"It was the tale of two halves," Dawson said. "The first half, it was cold and the wind wasn't really blowing all that much. And then when we went out to warm up for the second half, it started blowing and the temperature started dropping.

"It was definitely the type of conditions where you had to pay attention to every little thing."

Dawson has helped the 49ers' special teams rebound after 2012's late-season struggles in both kicking and coverage. Sunday he broke the team record for consecutive kicks made set by Joe Nedney starting in November of 2006 through Sept. 30, 2007 when he hit 18.

"I try not to think about it. I try to treat every kick the same. You have to have a bad memory. Unfortunately, I have a really good memory so I can remember my last miss. You just try to go out there each and every time and focus on the task at hand."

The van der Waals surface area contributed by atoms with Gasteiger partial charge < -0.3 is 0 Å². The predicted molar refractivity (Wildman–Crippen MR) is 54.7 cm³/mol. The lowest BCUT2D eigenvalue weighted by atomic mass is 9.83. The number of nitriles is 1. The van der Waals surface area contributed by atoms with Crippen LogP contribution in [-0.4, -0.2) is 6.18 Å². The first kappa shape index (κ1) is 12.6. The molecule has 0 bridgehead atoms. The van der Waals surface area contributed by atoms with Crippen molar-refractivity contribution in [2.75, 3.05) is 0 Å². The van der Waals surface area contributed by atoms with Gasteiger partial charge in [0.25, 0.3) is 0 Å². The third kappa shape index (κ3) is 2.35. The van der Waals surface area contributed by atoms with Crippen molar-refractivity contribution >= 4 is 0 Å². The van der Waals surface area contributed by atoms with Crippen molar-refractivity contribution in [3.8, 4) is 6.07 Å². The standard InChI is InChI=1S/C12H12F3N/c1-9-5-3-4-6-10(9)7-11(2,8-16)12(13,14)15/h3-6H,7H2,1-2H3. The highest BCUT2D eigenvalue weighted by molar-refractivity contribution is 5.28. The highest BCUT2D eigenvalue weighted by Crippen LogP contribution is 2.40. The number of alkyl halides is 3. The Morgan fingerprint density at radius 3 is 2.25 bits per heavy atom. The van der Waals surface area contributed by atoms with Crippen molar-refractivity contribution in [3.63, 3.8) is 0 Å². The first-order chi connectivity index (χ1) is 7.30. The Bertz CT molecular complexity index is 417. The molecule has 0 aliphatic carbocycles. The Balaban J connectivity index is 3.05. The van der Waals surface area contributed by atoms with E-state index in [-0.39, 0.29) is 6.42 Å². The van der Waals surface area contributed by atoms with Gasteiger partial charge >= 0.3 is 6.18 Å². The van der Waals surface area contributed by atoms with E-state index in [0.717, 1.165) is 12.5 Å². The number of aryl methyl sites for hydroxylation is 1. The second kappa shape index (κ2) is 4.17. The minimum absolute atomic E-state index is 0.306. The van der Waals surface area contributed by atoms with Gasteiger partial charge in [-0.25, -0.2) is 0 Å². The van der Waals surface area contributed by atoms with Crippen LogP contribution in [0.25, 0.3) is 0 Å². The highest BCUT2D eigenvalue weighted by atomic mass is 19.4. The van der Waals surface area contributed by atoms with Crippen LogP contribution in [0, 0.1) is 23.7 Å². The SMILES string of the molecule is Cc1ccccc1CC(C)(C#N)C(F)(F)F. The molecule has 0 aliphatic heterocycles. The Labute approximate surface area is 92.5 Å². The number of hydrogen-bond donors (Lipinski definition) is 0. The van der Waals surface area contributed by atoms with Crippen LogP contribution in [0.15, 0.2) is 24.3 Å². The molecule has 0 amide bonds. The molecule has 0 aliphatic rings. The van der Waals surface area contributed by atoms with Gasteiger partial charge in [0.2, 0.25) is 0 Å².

Mentally preparing for season-altering kicks takes some getting used to. For Dawson, it's old hat.

When Gore made his 51-yard run to put the 49ers in range for the game-winning score, Dawson's mind was ready to go and win the game.

"What I try to do when we get into scoring range is when I'm kicking into the net, I pay attention to where the ball's being snapped. So if it's on the right hash, I'll pretend I'm on the right hash. Especially in that situation where we had a time out and knew the ball was in the middle, I got one last kick down the middle and get that muscle memory. So when you got out there, the pressure is there and you're nervous, muscle memory takes over and hopefully you make the kick," said Dawson.

Defense Clamping Down